45. If your snow model is coupled with a numerical weather forecasting model or climate model, has the model snow product been compared with satellite data? If so, what satellite data were used?
46. Please list any other previous applications.
47. Please specify verification criteria, if any?
48. What are the model fitting procedures, if any?
No fitting parameters or fudge factors, this is a physically based model.
49. What are future plans for using/improving the model?
Adding layering and snow pack characteristic evolution, refinements of grain size and albedo predictions.
50. Please provide references relevant to the model description and use.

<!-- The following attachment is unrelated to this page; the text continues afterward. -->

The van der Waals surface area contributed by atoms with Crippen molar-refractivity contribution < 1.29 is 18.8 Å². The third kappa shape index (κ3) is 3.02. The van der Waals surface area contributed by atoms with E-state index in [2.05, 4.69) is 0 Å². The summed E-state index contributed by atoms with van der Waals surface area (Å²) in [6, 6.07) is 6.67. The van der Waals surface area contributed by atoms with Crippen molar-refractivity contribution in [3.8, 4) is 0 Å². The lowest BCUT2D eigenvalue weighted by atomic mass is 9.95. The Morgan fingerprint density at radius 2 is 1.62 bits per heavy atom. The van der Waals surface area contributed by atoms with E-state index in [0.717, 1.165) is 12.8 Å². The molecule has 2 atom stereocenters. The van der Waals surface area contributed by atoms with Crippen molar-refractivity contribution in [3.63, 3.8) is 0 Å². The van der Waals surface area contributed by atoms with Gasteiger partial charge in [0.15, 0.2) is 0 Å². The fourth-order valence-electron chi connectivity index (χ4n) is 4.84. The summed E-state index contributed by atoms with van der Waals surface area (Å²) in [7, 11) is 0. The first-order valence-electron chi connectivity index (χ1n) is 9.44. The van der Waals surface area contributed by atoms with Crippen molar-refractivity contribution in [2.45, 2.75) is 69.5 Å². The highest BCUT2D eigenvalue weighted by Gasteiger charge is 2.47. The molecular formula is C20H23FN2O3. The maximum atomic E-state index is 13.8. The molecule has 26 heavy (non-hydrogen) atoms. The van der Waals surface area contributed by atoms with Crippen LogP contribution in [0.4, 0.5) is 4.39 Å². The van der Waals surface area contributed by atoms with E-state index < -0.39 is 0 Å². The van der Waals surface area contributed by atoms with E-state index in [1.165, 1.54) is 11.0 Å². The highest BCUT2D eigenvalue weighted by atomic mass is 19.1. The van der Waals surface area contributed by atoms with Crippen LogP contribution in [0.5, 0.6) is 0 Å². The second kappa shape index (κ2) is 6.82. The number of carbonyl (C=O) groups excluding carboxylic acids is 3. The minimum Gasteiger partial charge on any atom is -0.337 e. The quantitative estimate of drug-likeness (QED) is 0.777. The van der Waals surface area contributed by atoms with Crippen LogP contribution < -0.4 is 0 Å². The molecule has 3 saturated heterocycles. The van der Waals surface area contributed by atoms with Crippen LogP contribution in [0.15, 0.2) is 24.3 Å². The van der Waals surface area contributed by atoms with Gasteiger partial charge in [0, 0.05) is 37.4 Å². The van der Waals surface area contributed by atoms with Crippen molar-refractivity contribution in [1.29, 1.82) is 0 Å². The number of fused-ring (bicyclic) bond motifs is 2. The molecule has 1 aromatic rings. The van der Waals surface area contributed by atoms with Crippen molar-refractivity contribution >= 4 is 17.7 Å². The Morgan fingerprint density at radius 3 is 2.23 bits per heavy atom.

M.R. Albert, G. Krajeski, 1998: A Fast, Physically-Based Point Snow Melt Model for Use in Distributed Applications", Hydrological Processes, 12 (11), 1809-1824.
M.R. Albert, 1998: Using an analytical solution to model a season of snow melt, A poster at the Intl Snow Hydrology Conference comparing SNAP to a year of snow melt lysimeter data.
Dr. Mary R. Albert Research Mechanical Engineer CRREL 72 Lyme Road Hanover, N.H. 03755-1290 tel: 603-646-4422 fax: 603-646-4278 email: email@example.com